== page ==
Growing up, Victoria Crittenden remembers how hard her mother worked. A mother of eight, she made money where she could, whether sewing, cleaning the church, or ironing clothes.

Eventually, she sold cosmetics for Avon, thriving as she built her business and the family’s financial situation improved. “I saw firsthand how my mama’s self-confidence grew as she became a businesswoman,” says Crittenden, a professor of marketing at Babson College.

Crittenden’s entrepreneurial mother is the inspiration for a new bookGo-to-Market Strategies for Women Entrepreneurs: Creating and Exploring Success, that Crittenden edited. “This book is about empowering women,” she says.

Nearly 40 scholars and practitioners from Babson and around the world contributed to the book, which explores the power and potential of female entrepreneurship. Here are some tips and go-to-market strategies they offer for women looking to build and grow their ventures.

Support Each Other

Look to other women. Together, you can bolster each other in a variety of ways, including role models, investors, and builders of supportive entrepreneurial communities.

“Instead of the ‘old boy’s network,’ women need to build and establish a plentiful ‘old girl’s network’ to promote and sustain women’s entrepreneurship around the world,” writes Lakshmi Balachandra, assistant professor of entrepreneurship at Babson, and Prabha Dublish ’18, co-founder and president of Womentum, a crowdfunding platform for women entrepreneurs in developing countries.

Find Funding

Obtaining financial backing remains a greater challenge for women entrepreneurs than it is for their male counterparts. According to the latest Diana International Impact Report, less than 3% of all companies funded by venture capital have a woman CEO.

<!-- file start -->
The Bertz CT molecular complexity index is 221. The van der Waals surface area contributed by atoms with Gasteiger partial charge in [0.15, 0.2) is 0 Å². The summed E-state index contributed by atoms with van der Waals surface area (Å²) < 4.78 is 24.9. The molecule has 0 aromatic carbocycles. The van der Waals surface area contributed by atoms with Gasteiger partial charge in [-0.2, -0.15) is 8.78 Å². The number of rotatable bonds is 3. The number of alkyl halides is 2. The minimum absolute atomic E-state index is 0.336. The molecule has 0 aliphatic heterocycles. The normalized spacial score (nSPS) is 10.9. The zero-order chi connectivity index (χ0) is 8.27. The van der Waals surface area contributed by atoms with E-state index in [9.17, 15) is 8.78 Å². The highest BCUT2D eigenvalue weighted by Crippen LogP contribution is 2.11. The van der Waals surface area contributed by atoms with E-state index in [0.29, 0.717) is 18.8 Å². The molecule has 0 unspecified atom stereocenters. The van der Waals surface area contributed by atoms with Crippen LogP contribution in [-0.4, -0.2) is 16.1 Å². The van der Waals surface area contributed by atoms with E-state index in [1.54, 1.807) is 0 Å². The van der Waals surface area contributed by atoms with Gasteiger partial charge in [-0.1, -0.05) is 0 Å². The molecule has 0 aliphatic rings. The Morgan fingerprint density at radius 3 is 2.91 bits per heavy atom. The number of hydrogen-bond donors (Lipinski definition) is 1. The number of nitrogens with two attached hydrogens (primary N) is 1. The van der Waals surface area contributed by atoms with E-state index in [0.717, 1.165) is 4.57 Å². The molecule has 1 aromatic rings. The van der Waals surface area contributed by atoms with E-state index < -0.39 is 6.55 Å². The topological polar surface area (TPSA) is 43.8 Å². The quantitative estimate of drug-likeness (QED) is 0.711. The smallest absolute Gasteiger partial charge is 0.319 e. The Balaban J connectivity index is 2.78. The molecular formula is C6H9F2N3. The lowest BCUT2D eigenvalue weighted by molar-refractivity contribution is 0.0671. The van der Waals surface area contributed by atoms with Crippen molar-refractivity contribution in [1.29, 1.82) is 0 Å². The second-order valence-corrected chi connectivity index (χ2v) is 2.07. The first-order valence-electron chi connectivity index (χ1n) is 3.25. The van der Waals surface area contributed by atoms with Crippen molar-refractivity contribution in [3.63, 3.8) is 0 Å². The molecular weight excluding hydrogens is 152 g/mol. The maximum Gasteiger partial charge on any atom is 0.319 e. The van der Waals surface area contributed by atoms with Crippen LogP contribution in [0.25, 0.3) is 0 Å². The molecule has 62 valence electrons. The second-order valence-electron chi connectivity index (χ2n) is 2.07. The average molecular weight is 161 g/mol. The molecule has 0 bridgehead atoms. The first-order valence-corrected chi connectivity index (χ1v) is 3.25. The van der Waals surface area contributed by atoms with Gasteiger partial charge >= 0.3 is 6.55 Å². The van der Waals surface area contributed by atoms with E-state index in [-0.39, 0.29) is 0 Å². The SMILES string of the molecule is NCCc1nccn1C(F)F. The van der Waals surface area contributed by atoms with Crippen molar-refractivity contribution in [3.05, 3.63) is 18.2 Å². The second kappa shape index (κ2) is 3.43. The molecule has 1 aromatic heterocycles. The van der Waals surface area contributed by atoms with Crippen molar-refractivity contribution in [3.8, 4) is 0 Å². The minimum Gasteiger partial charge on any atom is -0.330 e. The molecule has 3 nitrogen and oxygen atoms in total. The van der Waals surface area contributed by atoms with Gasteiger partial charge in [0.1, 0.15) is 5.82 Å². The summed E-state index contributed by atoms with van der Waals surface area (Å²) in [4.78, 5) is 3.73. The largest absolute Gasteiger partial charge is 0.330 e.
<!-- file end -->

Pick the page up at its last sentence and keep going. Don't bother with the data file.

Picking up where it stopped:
Candida Brush, Babson’s vice provost of global entrepreneurial leadership, offers three funding strategies for women entrepreneurs. One, seek out women investors, who are more likely to invest in women-run businesses. Two, give investors confidence to support you by emphasizing your executive experience, education, and other qualifications. And three, understand that investors want to back companies with potential for growth, so make sure to outline your growth strategy.

Make a Difference

Women entrepreneurs have the ability to make a great difference in the world.

Lauren Beitelspacher, associate professor of marketing at Babson, writes about a number of women entrepreneurs who are striving to change the fashion industry by offering sustainable clothes that are durable, affordable, and attractive. “(They) are changing the way products are made and, in doing so, hoping to change the way consumers shop,” writes Beitelspacher.

Know Your Customer

The co-founder, president, and CEO of Ceja Vineyards, Amelia Ceja is a woman leader in an industry dominated by men. In examining Ceja’s career, Anjali Bal, assistant professor of marketing at Babson, and Kelly Weidner, assistant professor of marketing at Saint Mary’s College of California, discovered what has driven her success.

Ceja understands her customers and pushed to target people of color, who were usually disregarded by the wine industry. Her mentor had advised her against making that move. She ignored his advice.


Originally published at Babson Thought & Action on 6 February 2020.